Pension De-Risking State Legislative Update

With interest rates low and the corporate desire to reduce liabilities high, pension de-risking transfers continue at a rapid pace.  While Verizon was one of the first, since 2012 many companies including GM, J.C. Penney, United Technologies, PPG Industries and Lincoln Electric have de-risked by transferring their pension liabilities to an insurance company.  These pension de-risking transfers have impacted hundreds of thousands of retirees nationwide.

Since retirees in de-risking transactions lose all of the uniform protections intended by Congress under ERISA, including the PBGC back-stop, the enactment of legislation at the state level to replace what was lost is essential.

In 2015, Connecticut became the first state to pass legislation protecting retirees in pension de-risking transfers by restoring creditor protections to retirees whose pensions were replaced by group annuities issued by insurance companies. In 2016, legislation that would have provided additional critical protections stalled despite an insurance committee vote of 17-2 in favor of this legislation. In January of 2017, ProtectSeniors.org headed back to the drawing board and worked with Senator Carlo Leone to introduce a new bill.  Senator Leone introduced Proposed Bill 493 and a public hearing was held on February 16th. The Joint Committee on Insurance and Real Estate voted 16-5 in favor of Proposed Bill 493.  On March 10, 2017 the bill was filed with the Legislative Commissioner’s Office – the next stop will be the Senate floor.

In New York, legislation introduced in 2015/2016 stalled in New York’s politically charged insurance committee. Dedicated members of ProtectSeniors.org are working to move things along in New York.

In Massachusetts, House Bill 476, introduced by Representative James Arciero would provide creditor protections, limitations of subsequent transfers, and financial disclosures to retirees impacted by pension de-risking transfers. The bill has been referred to the Joint Committee on Financial Services.  

And finally, in Pennsylvania, House Bill 324 providing creditor protections to retirees was introduced by Representative Warren Kampf.  This bill was referred to the Judiciary Committee on February 3, 2017.

A version of this post appeared in the ProtectSeniors.org recent newsletter.

Public Hearing on Connecticut De-Risking Bill

Edward Stone, as special counsel to ProtectSeniors.org provided testimony at a Public Hearing in Hartford, Connecticut on February 16, 2017 in support of Proposed Bill No. 493 “AN ACT CONCERNING THE PURCHASE OF AN ANNUITY TO FUND PENSION AND RETIREMENT BENEFITS”.  Jack Cohen, Chairman of the Association of Bell-Tel Retirees, Inc. and Bill Jones, Co-founder and Chairman of ProtectSeniors.org also submitted written testimony in support of Senate Bill No. 493.  This bill, sponsored by Senator Carlo Leone (D-27) will provide additional protects to retirees by requiring reasonable restrictions on subsequent transfers and annual financial disclosures to retirees. Senator Leone also submitted a written statement in support of Senate Bill 493. In 2015 ground breaking legislation was passed in Connecticut providing protections to retirees in pension de-risking transfers when the Connecticut legislature unanimously passed H.B. 6772 providing creditor protections to retirees in pension de-risking transfers.  On July 2, 2015 Governor Dannel P. Malloy (D) signed Public Act 15-167 into law  restoring creditor protections to Connecticut retirees impacted by  pension de-risking transfers. Without this legislation, creditors were able to garnish annuity payments designed for retirement.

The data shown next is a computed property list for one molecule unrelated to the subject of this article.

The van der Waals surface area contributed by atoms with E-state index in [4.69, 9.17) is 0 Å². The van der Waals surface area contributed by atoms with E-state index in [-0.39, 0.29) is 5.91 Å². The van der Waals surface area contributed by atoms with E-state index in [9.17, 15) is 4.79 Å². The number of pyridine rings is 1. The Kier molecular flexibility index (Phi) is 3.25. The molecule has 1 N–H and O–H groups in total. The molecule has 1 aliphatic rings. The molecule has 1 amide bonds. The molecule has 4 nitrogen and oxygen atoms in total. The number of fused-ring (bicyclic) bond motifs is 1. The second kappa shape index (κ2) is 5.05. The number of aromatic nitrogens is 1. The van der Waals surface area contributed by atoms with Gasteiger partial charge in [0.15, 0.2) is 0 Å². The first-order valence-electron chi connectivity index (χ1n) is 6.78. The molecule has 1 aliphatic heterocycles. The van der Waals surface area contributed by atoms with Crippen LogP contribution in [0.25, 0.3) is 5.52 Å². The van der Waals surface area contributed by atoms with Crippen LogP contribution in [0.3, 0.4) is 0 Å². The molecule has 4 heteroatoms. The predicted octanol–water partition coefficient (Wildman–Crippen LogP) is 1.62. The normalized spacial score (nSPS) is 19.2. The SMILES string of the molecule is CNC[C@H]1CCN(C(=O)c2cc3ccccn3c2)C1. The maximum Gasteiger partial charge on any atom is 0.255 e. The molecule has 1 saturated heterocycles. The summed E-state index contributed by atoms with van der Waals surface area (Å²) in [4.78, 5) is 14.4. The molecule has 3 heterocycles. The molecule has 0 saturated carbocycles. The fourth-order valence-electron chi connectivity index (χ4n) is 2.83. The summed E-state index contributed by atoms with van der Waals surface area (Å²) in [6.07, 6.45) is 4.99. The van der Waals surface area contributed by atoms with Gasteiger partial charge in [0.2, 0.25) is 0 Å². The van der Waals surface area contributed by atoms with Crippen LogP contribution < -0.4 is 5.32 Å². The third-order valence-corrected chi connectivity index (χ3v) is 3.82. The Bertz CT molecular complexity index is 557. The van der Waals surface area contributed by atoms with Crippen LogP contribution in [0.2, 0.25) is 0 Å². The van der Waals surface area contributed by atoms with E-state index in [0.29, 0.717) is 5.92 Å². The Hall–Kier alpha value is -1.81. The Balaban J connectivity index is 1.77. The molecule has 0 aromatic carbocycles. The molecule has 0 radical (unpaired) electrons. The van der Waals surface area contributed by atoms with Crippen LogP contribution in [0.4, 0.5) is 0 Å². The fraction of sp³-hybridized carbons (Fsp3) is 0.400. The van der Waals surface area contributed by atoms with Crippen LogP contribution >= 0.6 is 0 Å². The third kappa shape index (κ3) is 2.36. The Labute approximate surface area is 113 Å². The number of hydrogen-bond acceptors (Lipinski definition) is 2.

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New Proposed Pension De-Risking Bill in Connecticut

Connecticut State Senator Carlo Leone (D – 27) has introduced Proposed Bill No. 493 “AN ACT CONCERNING THE PURCHASE OF AN ANNUITY TO FUND PENSION AND RETIREMENT BENEFITS”. This proposed bill requires an insurance company to provide certain annual disclosures to employees and retirees impacted by pension de-risking transfers involving the purchase of a group annuity contract to fund retirement benefits and would limit subsequent transfers of those annuity contracts. Edward Stone Law will be working with ProtectSeniors.org to educate legislators and retirees about the benefits of this important legislation. For more information please visit our website at www.edwardstonelaw.com or call (203) 504-8425.

United Technologies Corp. Announces Pension De-risking

The pension de-risking trend continues. Farmington, Connecticut based United Technologies Corp. (UTC) will transfer $775 million of its outstanding pension benefit obligations under two of its retirement plans to The Prudential Insurance Company of America.  HartfordBusiness.com, a publication of The Hartford Business Journal quoted Robin Diamonte, UTC’s chief investment officer as saying “This transaction is an important part of United Technologies’ long-term strategy to reduce future pension risk and expense”.  UTC also offered certain retirees an option to take a one-time lump sum distribution. UTC expects approximately 10,000 retirees to accept the lump sum distribution. By year end, UTC will have reduced its pension obligations by approximately $995 million.